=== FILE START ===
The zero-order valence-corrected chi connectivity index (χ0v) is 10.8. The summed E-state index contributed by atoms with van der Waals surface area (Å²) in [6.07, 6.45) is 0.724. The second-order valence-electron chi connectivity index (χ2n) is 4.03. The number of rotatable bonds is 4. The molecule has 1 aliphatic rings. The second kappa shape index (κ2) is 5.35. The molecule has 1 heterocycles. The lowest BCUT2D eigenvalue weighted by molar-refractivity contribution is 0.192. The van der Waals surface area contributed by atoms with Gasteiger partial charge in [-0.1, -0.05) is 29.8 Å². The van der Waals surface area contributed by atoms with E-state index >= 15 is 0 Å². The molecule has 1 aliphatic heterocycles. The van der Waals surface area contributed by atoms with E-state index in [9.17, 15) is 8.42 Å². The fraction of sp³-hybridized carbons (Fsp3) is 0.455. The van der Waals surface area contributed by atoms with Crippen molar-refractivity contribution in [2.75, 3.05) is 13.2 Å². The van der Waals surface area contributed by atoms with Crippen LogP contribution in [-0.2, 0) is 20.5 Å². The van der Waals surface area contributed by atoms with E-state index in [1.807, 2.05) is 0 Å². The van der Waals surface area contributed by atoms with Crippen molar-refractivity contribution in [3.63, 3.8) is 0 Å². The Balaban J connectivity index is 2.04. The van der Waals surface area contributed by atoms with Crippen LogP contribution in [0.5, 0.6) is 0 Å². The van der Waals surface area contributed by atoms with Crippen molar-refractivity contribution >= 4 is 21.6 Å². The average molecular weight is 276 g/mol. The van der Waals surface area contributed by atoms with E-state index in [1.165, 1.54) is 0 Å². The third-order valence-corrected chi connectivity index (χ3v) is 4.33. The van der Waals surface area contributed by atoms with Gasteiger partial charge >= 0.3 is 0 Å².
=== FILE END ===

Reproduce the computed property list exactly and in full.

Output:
The zero-order valence-corrected chi connectivity index (χ0v) is 10.8. The summed E-state index contributed by atoms with van der Waals surface area (Å²) in [6.07, 6.45) is 0.724. The second-order valence-electron chi connectivity index (χ2n) is 4.03. The number of rotatable bonds is 4. The molecule has 1 aliphatic rings. The second kappa shape index (κ2) is 5.35. The molecule has 1 heterocycles. The lowest BCUT2D eigenvalue weighted by molar-refractivity contribution is 0.192. The van der Waals surface area contributed by atoms with Gasteiger partial charge in [-0.1, -0.05) is 29.8 Å². The van der Waals surface area contributed by atoms with E-state index >= 15 is 0 Å². The molecule has 1 aliphatic heterocycles. The van der Waals surface area contributed by atoms with E-state index in [9.17, 15) is 8.42 Å². The fraction of sp³-hybridized carbons (Fsp3) is 0.455. The van der Waals surface area contributed by atoms with Crippen molar-refractivity contribution in [2.75, 3.05) is 13.2 Å². The van der Waals surface area contributed by atoms with Crippen LogP contribution in [-0.2, 0) is 20.5 Å². The van der Waals surface area contributed by atoms with E-state index in [1.807, 2.05) is 0 Å². The van der Waals surface area contributed by atoms with Crippen molar-refractivity contribution in [3.63, 3.8) is 0 Å². The Balaban J connectivity index is 2.04. The van der Waals surface area contributed by atoms with Crippen LogP contribution in [0.5, 0.6) is 0 Å². The van der Waals surface area contributed by atoms with Crippen molar-refractivity contribution >= 4 is 21.6 Å². The average molecular weight is 276 g/mol. The van der Waals surface area contributed by atoms with E-state index in [1.165, 1.54) is 0 Å². The third-order valence-corrected chi connectivity index (χ3v) is 4.33. The van der Waals surface area contributed by atoms with Gasteiger partial charge >= 0.3 is 0 Å².